A growing number of young holidaymakers are jetting off with no travel insurance, research reveals.
Data from the Association of British Travel Agents (ABTA) shows as many as a third (33%) of 16- to 24-year-olds are travelling uninsured – shooting up from 22% in 2014.
Doing so runs the risk of expensive medical bills, which can easily run into thousands of pounds.
The cost of repatriation to the UK in an air ambulance, private medical care and additional expenses, like flying over family members and putting them up in a resort, can add up to eye-watering amounts of money.
A similar proportion (32%) of 25- to 34-year-olds are also travelling with no insurance.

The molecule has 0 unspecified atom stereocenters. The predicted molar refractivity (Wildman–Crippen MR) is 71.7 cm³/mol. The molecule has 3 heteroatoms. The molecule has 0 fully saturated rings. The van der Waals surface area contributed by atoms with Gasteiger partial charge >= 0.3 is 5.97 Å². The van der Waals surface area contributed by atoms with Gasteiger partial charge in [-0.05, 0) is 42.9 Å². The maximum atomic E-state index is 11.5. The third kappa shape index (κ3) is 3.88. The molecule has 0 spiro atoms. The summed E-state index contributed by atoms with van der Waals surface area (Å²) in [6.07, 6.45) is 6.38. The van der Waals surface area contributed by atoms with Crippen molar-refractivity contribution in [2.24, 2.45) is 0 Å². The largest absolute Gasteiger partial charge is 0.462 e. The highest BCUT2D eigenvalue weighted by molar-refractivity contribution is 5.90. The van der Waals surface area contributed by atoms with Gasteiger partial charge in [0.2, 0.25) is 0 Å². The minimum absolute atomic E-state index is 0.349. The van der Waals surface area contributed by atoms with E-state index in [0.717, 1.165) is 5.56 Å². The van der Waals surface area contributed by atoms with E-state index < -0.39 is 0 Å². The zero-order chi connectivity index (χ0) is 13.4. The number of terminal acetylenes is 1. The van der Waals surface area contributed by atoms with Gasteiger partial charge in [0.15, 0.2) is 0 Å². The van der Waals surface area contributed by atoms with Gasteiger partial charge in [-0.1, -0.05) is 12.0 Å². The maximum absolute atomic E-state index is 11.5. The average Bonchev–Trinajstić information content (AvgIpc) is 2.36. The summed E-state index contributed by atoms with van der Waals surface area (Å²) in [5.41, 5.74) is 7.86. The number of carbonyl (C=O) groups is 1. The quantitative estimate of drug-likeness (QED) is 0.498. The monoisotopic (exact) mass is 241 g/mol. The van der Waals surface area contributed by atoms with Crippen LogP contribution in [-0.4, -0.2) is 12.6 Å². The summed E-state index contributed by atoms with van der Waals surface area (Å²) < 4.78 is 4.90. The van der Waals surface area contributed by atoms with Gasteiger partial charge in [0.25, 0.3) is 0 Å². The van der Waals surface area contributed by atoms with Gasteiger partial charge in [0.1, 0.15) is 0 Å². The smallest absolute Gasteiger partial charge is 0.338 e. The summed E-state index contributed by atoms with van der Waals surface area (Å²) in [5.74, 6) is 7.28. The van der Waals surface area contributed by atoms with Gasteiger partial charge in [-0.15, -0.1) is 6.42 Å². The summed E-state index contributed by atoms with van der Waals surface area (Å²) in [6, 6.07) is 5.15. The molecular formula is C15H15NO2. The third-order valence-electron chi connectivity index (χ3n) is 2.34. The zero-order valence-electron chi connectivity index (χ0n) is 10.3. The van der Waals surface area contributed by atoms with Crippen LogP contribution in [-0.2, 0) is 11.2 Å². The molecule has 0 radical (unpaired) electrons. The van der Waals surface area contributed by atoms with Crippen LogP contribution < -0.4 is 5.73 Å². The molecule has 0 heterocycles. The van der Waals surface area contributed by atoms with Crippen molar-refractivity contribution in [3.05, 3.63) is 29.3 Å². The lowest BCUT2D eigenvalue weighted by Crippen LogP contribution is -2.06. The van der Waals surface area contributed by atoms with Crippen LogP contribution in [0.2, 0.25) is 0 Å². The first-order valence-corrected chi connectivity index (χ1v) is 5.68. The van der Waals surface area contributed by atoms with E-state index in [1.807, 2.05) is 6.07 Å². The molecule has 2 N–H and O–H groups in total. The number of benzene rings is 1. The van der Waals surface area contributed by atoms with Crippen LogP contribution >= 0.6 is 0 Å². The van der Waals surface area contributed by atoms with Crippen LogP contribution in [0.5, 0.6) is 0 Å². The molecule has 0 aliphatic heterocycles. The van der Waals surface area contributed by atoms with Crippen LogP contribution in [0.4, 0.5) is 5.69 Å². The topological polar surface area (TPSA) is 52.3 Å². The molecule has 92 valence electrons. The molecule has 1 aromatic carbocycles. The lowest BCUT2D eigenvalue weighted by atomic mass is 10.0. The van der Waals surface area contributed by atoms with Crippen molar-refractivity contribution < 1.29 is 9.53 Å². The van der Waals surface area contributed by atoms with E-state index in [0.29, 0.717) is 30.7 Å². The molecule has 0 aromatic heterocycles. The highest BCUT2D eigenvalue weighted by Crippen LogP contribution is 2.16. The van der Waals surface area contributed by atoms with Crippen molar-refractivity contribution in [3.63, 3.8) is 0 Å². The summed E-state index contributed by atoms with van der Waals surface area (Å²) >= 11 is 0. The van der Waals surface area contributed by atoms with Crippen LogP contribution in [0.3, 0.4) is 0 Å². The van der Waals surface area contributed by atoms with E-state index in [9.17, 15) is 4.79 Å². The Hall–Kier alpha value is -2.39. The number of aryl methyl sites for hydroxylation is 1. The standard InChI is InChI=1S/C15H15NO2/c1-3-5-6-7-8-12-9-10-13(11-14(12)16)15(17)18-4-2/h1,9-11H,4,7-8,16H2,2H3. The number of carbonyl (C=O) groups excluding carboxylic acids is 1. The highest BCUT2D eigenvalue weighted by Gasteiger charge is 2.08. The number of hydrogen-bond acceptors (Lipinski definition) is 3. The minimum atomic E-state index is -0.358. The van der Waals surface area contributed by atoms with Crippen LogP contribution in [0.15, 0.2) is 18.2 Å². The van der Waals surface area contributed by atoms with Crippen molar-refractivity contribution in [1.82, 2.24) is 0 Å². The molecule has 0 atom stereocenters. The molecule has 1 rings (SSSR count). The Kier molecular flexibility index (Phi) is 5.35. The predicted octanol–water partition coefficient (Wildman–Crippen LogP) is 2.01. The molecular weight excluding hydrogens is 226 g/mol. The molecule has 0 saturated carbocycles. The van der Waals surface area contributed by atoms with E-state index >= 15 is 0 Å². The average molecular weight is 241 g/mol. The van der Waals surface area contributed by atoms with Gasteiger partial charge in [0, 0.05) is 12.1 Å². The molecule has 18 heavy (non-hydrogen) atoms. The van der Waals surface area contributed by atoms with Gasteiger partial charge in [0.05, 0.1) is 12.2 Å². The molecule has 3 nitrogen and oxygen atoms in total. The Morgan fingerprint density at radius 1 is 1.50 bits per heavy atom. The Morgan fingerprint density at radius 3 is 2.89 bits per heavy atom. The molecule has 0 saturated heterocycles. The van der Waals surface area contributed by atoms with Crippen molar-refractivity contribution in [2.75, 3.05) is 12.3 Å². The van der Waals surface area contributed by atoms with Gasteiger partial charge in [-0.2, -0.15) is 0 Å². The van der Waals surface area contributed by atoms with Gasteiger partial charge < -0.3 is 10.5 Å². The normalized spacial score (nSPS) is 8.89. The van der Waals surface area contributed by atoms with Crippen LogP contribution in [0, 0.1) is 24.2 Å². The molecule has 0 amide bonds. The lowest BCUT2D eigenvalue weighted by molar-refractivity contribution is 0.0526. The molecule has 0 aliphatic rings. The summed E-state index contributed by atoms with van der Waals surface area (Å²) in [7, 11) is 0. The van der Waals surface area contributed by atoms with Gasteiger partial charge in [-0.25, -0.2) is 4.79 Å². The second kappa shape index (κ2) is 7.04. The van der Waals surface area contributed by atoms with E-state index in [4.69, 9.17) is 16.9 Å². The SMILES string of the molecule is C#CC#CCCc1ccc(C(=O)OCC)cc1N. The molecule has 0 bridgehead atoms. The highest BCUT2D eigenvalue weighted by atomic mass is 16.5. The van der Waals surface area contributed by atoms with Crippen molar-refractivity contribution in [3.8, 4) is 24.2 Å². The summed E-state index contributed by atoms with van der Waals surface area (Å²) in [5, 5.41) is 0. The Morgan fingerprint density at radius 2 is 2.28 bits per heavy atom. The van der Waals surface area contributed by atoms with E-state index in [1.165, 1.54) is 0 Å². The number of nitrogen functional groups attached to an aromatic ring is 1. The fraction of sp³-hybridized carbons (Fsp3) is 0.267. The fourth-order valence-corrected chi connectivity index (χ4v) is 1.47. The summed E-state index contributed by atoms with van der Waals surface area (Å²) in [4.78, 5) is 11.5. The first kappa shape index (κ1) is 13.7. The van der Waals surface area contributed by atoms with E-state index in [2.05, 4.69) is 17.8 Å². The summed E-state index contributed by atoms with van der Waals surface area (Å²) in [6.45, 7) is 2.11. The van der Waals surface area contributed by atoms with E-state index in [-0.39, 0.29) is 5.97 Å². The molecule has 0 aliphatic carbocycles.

Overall, one in five holidaymakers (20%) is travelling oversea with no insurance. This is slightly down on 22% last year.
Young holidaymakers appear to be confused over what a European Health Insurance Card (EHIC) offers.
According to the ABTA poll, one in five (22%) 16- to 24-year-olds believe they do not need travel insurance because they have an EHIC. But while a card gives access to emergency state medical care throughout most of Europe, it is not a substitute for travel insurance.
Cost is also an issue for travellers, with just less than a third (30%) of those with children citing it as the main reason for not having insurance.
Rise in uninsured young travellers | iceplc.com | © Press Association 2015